What Documentation and Questions Should I Gather Before I Meet with My Drug Crimes Lawyer?
In many drug crimes cases, there are not a lot of documents required to bring to a consultation. If an individual had a prescription for the substances they were charged with possessing, it is important to bring that document. Even if the prescription is expired, if the defendant was unaware, that may be used as a defense.
If a defendant has received any documentation and/or correspondence from law enforcement, it is important to bring that to the consultation. This may include letters and/or electronic communications.
If there are any other documents and/or communications an individual has in their possession they believe may be relevant to their case, it is important to bring that information to the consultation. It is better to share with the attorney too much information than too little.
It is also important to bring any other documents and/or information the attorney has requested for the consultation. While the defendant may not understand the need for certain information, the attorney would not request it if it were not relevant.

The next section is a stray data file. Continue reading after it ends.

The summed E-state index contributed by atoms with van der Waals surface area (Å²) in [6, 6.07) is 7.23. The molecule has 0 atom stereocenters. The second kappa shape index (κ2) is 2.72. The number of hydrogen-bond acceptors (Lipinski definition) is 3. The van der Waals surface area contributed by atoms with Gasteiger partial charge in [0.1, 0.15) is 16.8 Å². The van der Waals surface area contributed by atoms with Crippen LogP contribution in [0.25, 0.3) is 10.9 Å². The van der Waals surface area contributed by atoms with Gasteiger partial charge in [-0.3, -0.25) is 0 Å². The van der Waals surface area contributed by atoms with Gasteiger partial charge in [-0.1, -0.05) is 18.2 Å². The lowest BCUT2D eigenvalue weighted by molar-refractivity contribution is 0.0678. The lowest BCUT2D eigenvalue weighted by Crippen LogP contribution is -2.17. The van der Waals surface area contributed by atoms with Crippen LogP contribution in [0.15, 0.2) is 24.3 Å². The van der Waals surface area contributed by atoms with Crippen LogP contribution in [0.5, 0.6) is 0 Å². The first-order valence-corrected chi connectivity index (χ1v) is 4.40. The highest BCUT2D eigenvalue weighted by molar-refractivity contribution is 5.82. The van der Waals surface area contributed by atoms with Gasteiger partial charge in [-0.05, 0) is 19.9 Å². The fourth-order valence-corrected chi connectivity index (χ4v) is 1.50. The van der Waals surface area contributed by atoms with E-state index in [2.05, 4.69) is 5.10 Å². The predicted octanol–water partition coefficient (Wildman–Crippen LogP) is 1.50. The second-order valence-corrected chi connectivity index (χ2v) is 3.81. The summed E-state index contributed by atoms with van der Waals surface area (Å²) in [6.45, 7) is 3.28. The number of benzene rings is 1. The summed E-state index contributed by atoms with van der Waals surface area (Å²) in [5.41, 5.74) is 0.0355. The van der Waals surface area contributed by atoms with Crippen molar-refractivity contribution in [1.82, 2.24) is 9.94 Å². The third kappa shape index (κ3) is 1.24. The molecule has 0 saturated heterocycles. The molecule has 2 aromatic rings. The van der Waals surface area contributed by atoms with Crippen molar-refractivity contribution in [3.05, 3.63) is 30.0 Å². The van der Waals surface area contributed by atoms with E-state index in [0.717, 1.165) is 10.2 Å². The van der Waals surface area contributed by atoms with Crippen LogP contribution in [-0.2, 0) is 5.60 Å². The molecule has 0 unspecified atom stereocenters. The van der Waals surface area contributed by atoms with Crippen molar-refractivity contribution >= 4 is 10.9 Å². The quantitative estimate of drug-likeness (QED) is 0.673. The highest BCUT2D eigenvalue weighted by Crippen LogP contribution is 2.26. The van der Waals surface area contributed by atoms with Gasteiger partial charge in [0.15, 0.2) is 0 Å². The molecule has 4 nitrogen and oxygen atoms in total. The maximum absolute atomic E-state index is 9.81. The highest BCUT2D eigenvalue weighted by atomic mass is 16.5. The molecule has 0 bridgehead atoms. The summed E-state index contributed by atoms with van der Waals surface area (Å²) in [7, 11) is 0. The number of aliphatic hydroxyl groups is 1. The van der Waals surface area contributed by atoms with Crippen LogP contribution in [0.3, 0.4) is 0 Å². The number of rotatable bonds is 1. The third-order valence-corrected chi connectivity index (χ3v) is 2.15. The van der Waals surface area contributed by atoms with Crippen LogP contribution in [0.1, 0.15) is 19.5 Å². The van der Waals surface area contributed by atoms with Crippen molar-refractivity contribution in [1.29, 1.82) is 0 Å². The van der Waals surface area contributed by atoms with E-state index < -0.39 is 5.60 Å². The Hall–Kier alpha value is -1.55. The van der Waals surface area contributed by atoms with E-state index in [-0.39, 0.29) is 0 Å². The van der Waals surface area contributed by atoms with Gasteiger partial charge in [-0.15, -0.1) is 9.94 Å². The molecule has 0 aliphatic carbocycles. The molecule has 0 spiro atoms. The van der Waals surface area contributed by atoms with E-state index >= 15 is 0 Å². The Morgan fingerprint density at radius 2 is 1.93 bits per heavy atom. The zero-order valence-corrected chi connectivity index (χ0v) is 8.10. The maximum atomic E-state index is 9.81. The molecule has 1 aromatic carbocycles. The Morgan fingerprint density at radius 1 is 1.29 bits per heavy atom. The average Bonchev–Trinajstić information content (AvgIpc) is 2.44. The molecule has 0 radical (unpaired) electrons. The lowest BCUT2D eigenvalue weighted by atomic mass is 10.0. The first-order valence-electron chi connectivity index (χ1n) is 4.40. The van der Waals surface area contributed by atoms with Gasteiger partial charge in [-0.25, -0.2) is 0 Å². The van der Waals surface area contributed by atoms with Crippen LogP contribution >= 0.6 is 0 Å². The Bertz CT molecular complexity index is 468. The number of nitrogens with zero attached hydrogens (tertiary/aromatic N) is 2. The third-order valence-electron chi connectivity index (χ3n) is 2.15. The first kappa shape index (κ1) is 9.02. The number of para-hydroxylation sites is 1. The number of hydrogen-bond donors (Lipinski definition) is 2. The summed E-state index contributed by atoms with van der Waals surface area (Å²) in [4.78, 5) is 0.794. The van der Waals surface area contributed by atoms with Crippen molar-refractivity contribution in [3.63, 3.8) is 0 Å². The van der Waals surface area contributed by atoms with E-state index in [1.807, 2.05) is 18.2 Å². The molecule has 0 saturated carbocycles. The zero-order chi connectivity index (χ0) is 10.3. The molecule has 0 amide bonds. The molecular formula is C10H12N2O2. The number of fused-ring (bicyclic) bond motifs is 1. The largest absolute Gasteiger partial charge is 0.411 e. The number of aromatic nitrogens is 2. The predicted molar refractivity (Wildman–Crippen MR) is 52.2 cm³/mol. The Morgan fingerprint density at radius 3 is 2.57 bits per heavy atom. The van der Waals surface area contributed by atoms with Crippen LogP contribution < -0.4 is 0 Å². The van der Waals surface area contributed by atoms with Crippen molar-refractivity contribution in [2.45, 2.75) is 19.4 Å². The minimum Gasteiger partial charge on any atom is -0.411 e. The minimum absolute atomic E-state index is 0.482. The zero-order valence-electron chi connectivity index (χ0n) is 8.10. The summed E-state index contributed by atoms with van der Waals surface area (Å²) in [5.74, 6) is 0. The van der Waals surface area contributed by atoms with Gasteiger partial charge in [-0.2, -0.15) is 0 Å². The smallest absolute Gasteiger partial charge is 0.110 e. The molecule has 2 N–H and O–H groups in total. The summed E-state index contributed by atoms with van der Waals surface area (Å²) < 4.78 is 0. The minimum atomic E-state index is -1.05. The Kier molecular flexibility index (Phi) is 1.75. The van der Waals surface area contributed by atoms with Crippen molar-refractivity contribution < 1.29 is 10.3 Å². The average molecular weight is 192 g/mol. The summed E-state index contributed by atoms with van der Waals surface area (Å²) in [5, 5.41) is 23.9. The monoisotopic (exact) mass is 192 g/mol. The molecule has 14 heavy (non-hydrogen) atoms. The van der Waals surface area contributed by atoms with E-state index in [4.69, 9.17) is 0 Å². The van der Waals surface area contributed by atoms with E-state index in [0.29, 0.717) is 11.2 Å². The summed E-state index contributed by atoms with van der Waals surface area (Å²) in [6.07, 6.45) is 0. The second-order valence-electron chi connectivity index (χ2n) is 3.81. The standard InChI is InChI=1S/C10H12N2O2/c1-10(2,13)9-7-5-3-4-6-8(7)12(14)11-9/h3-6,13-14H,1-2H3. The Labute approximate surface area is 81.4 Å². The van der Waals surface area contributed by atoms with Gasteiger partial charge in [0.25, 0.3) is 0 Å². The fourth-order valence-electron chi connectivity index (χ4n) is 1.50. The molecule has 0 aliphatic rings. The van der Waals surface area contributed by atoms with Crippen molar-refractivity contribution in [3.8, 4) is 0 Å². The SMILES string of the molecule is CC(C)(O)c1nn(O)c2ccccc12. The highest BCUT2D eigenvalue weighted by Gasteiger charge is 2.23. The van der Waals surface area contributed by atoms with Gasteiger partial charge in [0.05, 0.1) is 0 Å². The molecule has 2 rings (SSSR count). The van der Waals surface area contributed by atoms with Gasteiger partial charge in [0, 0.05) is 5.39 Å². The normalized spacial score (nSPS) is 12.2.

During the consultation, it is important to tell the attorney every aspect of what occurred leading up to the drug crimes charges. In the next section, defenses will be discussed. There may be a situation where a defendant does not realize something occurred that can be used as a defense.
What Makes a Drug Crime Defense Case Strong? What Makes it Weak?
It is important for a defendant to be familiar with drug crime defenses in the event that something occurred during the events leading up to their drug charges that they did not realize was important to share with their attorney. There are several different defenses available in a drug crimes case. These include:
- Unwitting possession;
- Illegal search and seizure;
- Police abuse of power; and/or
- Legal use of medical marijuana.